With the spread of Covid-19 out of control and the likelihood of soaring bankruptcies, when do you anticipate the pandemic will no longer significantly weigh on the economy?
I think we will be largely out of the woods by this time next year.
OK. Back to the present. Gold has been hovering around $1,900, markets are setting records, there’s high and rising unemployment, negative GDP growth for 2020 and an uncertain outlook — how do you square all of this?
The best way to understand what’s going on is in terms of liquidity. I think what we’re witnessing is one of the most impressive liquidity bubbles of all time. Fundamentals or valuations don’t really count for much in this massive money creation environment.
So the story is mostly about Jay Powell and his colleagues at the Federal Reserve. We have seen unprecedented monetary growth. In 2020, M1 was up 66%; M2 rose 25%. We’re expecting the economy to have contracted by more than 4% in 2020. (Editor’s Note: On Jan. 28, after this interview was conducted, the Commerce Department’s initial report about the U.S. economy stated that it shrank 3.5% in 2020, the most since 1946.) That means the gap between money supply growth and economic growth is around 30%.
Over the past 40 years, that gap has been only about 1%. Historically, money supply growth runs about 1% faster than GDP growth. Excess liquidity that’s not being absorbed by the economy is finding a home in the financial markets. And I believe these excessive valuations will end in tears. This is a castle built on sand.
Now let’s look at the fiscal side. In 2020, the combination of quantitative easing and direct government stimulus is close to $7 trillion. As of late summer, the loss in GDP due to the pandemic and lockdown was somewhere near $2.5 trillion.
For the first time in any recession we saw personal income growth running at a 12% annual rate during late summer, double the rate it would’ve grown by without the pandemic and Uncle Sam’s generosity.
So when one tries to figure out how to make sense of this steep economic downturn and financial assets hitting record highs, one needs to realize no recession has ever seen a government cash plug of this scale only a month after a crisis hit.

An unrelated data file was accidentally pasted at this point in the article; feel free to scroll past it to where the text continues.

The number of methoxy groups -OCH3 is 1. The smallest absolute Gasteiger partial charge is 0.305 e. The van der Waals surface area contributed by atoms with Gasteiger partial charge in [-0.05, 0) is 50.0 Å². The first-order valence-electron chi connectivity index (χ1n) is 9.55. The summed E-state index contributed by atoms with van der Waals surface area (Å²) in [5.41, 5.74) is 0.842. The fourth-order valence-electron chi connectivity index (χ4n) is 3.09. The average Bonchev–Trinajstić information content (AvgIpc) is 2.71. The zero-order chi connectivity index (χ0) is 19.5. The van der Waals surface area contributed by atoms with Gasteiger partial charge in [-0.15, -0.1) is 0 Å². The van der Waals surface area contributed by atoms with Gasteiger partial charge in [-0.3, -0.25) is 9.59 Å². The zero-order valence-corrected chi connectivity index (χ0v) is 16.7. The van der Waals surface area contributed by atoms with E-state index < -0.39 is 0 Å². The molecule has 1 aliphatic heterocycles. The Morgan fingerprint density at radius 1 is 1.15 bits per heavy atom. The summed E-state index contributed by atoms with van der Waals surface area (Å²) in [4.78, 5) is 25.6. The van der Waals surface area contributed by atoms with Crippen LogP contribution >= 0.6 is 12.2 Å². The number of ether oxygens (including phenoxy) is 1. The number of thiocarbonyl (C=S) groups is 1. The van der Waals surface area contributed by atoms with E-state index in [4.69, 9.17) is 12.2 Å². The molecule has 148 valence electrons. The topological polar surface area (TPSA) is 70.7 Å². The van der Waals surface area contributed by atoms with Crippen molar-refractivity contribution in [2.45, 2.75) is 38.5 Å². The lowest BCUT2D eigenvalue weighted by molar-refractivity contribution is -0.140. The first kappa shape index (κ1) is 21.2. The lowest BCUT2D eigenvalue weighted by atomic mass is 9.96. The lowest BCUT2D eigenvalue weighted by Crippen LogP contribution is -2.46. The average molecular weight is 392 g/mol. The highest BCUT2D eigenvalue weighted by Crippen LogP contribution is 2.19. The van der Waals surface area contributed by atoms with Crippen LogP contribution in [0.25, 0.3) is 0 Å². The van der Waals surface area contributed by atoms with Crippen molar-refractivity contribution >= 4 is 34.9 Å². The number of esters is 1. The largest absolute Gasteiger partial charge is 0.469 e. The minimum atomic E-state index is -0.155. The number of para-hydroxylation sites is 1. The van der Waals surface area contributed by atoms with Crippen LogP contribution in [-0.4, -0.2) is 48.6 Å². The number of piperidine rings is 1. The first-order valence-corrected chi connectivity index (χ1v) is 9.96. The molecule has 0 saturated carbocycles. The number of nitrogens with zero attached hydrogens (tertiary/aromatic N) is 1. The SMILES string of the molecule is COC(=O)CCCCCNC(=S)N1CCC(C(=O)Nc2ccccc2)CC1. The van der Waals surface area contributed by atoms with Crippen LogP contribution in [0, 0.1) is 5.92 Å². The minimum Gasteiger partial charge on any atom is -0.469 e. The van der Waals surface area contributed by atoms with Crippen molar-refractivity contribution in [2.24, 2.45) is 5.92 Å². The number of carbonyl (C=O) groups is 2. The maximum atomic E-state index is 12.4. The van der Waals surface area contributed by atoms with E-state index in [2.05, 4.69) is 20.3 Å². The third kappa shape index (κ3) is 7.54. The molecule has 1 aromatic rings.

Seems you’re suggesting retail investors — with excess liquidity provided to them from the government to survive — are largely responsible for driving up stock valuations beyond what’s rational. But we’re not seeing institutional investors selling in response to a rally unsupported by fundamental investment sense.
Half my clients are retail investors, half are institutional, and I can tell you that the retail investor is far more bullish than my more circumspect institutional clients. So if you don’t have any serious selling going on by institutions and 25% of the marketplace is largely retail investors who are buyers (especially of ETFs that are weighted to large caps), that would be enough to move the market.
I think the explanation about institutional sentiment is informed by former Citigroup CEO Chuck Prince’s infamous quote: “you have to keep on dancing until the music stops.” I think investment professionals think they know when to get out, although that has never happened before. Even though actions should be dictated by valuations, fundamentals, liquidity, market positioning, fund flows, technicals, and sentiment, fear and greed seem to always trump these clear metrics. Put another way: institutions are simply afraid to sell while retail investors are piling on.
What are your thoughts about value versus growth stocks?
While they have rallied from their summer lows, value stocks are still below their pre-Covid prices while blue-chip large-cap growth stocks have soared. Many of the latter cater to the homebody economy. The longer the pandemic runs amok and social distancing goes on, the longer the economy remains sluggish, the better these growth stocks seem to do. So large firms with a prominent online presence and those connected to delivery services or home computer networking will continue to do well.